Our techniques and experience in market research means we can help you solve almost any problem, with credible data and intelligent insights.

Great research that tells the whole story helps you to understand your customers and business better, and guides you to choose your business direction with more confidence.

Generally, we employ a two-pronged approach; that is, a mix of measurable statistical data and observational insights. Numbers tell a great story if you speak the language (and we do) but we want to truly understand the psyche of your audience as well. To get the best results, we need to know what people are thinking and feeling, or what they truly believe judging by their actions, not just what they say.

We combine good thinking, contemporary ideas and fresh eyes to tailor unique market research for your brand or issue.

The steps to better decision making:

  1. Listen to your problem. We are here to provide answers.
  2. Understanding the environment. No business operates in a silo. To ensure the reseach is meaningful we need to ensure factors affecting your industry are taken into account. These include your competitive landscape, trading terms and public sentiment.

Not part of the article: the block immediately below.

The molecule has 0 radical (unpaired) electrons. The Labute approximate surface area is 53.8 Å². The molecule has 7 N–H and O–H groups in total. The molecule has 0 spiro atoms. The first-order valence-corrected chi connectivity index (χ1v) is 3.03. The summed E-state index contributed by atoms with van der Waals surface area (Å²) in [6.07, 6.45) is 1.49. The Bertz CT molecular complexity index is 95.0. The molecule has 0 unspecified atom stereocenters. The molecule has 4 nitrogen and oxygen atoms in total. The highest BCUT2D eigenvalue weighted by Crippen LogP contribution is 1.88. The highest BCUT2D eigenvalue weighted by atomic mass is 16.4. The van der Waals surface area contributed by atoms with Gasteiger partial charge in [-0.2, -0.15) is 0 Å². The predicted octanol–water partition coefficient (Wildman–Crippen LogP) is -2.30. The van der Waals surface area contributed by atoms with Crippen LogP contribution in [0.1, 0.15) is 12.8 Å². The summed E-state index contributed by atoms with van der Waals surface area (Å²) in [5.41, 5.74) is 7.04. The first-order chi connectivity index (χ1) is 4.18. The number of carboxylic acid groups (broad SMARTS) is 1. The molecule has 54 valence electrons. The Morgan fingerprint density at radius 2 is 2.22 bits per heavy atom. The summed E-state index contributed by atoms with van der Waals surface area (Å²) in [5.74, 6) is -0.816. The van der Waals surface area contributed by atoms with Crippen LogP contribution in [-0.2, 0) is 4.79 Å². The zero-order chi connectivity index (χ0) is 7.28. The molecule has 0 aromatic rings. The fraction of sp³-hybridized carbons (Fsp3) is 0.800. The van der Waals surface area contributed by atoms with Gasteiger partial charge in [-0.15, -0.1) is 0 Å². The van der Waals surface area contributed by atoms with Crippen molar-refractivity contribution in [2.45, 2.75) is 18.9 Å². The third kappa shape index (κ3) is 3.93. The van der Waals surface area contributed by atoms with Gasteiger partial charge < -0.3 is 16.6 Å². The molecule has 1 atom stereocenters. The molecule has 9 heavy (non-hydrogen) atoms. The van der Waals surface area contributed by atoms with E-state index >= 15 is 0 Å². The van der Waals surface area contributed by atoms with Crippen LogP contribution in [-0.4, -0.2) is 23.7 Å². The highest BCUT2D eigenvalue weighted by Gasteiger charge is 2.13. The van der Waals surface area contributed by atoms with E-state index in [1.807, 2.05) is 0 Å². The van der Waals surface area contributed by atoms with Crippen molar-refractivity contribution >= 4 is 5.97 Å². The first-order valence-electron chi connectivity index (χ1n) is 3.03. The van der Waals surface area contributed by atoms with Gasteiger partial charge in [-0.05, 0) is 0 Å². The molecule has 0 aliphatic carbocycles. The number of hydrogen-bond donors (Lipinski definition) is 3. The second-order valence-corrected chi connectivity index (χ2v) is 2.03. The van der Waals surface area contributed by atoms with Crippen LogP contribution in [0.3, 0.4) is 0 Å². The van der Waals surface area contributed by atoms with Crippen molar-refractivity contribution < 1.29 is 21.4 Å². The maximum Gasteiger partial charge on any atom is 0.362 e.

3. Choose the right research tools.  Just as each problem is unique so will be the set of tools required to find the answer. These may be traditional or cutting edge techniques, or a combination of both.
  4. Speak to the right people. Good question design is at the heart of market research – engaging respondents, talking their language and ensuring the research provides the answers you’re looking for.
  5. Ask the right questions. Discipline in design of the questionnaire ensures quality research – engaging respondents and ensuring the research provides the answers you’re looking for.

We employ various research techniques that could include:

  • Face-to-face and telephone interviews
  • Online research
  • On-site investigative research (such as visitor intercepts)
  • Focus groups and in-depth interviews
  • In situ shopper research
  • Ethnographic research (where we visit consumers in their homes and observe behaviour)
  • Online research forums (in real time or extended)
  • Mystery shopping
  • Stakeholder engagement
  • Community panels
  • Longitudinal studies
  • Brand evaluation and development focus groups (where you become part of the process and have a more active role)
  • Statistical modelling (pricing, choice modelling, derived importance, segmentation, regression analysis)